The time is roughly midnight on any given Monday of the year. You stand amid 100 to 150 people, patiently awaiting a beer. Without fail, the patron next to you gripes, "Jeez, it's so dead tonight." And without fail, said patron speaks too soon. Come 1 a.m., folks are filing through the door as if it were a Friday night — or at least as if Tuesday morning carried no particular consequences where a hangover is concerned. Who are these people? Don't they have jobs?
Few would peg Monday night as the best time to host a recurring event. Nevertheless, Electric Western's Keep on Movin' dance parties have remained consistently packed for four consecutive years. This Monday, Keep on Movin' turns 4 with its 210th edition, making it one of Nashville's longest running nightlife staples and club night anomalies.
On a Monday night in September 2008, most of Keep on Movin's current regulars were more than likely safely tucked in bed awaiting their next school day. That's when Keep on Movin' co-conspirators Jacob Jones and Reno Bo of Electric Western — an "independent boutique recording company and collective" — then new to Nashville by way of NYC, had an incredibly simple idea that, oddly enough, hasn't changed one damn bit since the dance party's inception: play '50s and '60s rock 'n' soul records, serve alcohol, have fun. While a few guest DJs — Greg Cartwright, garage-rock guru and leader of rock outfits The Parting Gifts, The Oblivians and Reigning Sound, for instance, who spun records at a Keep on Movin' earlier this year — and drink specials have come and gone, the resident DJs and even their playlists have remained as static as the public's reaction is dynamic.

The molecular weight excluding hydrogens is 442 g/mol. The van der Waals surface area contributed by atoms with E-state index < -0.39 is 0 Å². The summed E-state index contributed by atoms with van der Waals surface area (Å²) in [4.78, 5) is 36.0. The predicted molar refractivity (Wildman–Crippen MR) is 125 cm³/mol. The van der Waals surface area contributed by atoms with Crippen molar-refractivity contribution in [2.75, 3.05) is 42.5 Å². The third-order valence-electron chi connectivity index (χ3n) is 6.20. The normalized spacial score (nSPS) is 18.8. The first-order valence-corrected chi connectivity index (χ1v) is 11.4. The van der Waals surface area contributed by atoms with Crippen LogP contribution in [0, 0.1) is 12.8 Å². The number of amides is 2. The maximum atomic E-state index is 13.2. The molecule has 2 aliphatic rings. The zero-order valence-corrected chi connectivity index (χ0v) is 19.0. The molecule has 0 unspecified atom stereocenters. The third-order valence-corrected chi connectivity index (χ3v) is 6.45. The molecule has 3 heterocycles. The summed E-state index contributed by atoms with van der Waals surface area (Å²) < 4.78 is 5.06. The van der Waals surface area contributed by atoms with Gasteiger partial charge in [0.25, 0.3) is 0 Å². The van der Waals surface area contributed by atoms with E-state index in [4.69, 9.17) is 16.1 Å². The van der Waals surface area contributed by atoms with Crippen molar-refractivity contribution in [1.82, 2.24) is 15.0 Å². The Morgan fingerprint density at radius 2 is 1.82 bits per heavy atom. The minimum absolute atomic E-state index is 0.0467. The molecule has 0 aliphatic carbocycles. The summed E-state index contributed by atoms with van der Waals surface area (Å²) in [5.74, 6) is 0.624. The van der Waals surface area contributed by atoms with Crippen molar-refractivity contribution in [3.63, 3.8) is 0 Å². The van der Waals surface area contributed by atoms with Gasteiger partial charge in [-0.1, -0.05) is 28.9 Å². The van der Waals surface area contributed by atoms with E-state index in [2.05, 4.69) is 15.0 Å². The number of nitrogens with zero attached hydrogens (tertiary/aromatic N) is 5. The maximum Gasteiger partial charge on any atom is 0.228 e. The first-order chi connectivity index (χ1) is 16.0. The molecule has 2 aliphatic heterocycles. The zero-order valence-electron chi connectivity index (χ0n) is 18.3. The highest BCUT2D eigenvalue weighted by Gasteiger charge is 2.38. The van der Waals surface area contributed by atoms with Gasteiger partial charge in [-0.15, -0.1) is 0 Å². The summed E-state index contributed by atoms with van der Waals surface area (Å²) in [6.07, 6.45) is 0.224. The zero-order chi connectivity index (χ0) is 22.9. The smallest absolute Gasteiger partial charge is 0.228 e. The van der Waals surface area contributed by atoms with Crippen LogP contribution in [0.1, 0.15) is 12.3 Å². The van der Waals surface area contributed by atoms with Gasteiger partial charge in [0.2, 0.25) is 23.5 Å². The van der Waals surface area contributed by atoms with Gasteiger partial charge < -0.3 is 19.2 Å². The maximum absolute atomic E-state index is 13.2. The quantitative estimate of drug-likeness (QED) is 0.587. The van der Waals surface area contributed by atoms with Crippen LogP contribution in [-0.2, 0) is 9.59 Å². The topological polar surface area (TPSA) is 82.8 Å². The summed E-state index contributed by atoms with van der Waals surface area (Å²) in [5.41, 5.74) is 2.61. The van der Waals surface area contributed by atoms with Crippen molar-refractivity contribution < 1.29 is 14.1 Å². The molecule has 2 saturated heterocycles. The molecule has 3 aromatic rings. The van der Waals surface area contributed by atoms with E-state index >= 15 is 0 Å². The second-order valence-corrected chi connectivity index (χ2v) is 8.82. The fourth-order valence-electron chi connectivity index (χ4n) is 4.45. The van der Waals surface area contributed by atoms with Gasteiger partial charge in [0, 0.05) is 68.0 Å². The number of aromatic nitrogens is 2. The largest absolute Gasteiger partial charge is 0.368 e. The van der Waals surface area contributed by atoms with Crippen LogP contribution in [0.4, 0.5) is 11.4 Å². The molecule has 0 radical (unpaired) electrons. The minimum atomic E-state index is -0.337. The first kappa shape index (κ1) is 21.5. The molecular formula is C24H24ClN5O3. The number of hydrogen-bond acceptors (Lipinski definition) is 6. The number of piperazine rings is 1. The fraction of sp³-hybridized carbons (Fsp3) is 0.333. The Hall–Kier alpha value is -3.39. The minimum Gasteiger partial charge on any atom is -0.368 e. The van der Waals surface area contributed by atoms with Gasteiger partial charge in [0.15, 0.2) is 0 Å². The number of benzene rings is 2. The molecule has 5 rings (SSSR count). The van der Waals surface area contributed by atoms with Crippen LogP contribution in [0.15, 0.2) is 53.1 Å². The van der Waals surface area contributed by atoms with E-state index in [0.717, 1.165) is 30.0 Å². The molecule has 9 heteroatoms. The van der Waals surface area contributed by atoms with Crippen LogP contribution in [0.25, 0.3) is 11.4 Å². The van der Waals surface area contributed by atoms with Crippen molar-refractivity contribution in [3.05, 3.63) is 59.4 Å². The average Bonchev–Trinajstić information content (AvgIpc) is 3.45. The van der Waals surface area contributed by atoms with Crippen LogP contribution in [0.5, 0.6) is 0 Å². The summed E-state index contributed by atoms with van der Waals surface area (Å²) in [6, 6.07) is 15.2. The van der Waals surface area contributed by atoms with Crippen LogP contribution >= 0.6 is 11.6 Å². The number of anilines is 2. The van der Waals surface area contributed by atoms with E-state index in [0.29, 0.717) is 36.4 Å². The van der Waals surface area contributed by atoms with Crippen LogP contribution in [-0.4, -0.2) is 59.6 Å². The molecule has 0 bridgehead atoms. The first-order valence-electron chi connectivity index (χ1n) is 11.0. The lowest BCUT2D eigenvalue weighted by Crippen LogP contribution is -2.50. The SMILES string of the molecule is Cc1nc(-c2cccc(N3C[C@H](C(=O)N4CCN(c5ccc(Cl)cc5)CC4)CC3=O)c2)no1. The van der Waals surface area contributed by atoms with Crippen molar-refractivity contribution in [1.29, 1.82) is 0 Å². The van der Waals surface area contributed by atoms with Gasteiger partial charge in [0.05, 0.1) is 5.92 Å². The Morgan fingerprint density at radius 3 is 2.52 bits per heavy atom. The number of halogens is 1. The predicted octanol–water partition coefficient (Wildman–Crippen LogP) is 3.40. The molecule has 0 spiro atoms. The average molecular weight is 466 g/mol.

"I think we definitely filled a void when the party started," says Jones. "There was nothing else on a Monday that went late night at all, and there certainly wasn't anywhere in town where you could hear this kind of music all night in a bar you probably already hung out in."
When the Scene sent our anonymous concert-review faction, The Spin, to take a peek at this phenomenon during the first month of its run, Keep on Movin' was a strictly East Side hang featuring a who's who of friends and regulars. As popularity grows and word spreads further, the familiar faces have disappeared and reappeared. The beginning of a new college semester sees the crowd swapped out, as with a tide, while more and more folks of all walks cross the river to join the party.
When a swing dance club started meeting in the earlier part of the evening, the demographic busted wide open — from "Cadillacs to Keds," as Jones puts it. When GQ Magazine showed up to snap some photos of the event's more fashionable clientele — the photos were used in an April 2012 spread wherein Keep on Movin' was named the "most stylish party in America" — it didn't hurt things much either. In fact, Electric Western recently established a monthly event in Atlanta, and according to Jones, approximately 150 people showed up to its inaugural bash out of sheer hype-induced curiosity. A sign of Nashville's ever-swelling cultural buzz among national publications, perhaps. Or at least a sign that people like to drink and dance to old soul records.
While folks still more commonly refer to it as literally "The Monday Night Dance Party," the event's proper title couldn't be more apt — whether the hype continues to wax or begins to wane, the folks behind Keep on Movin' intend to keep the party movin' toward the better half of a decade.
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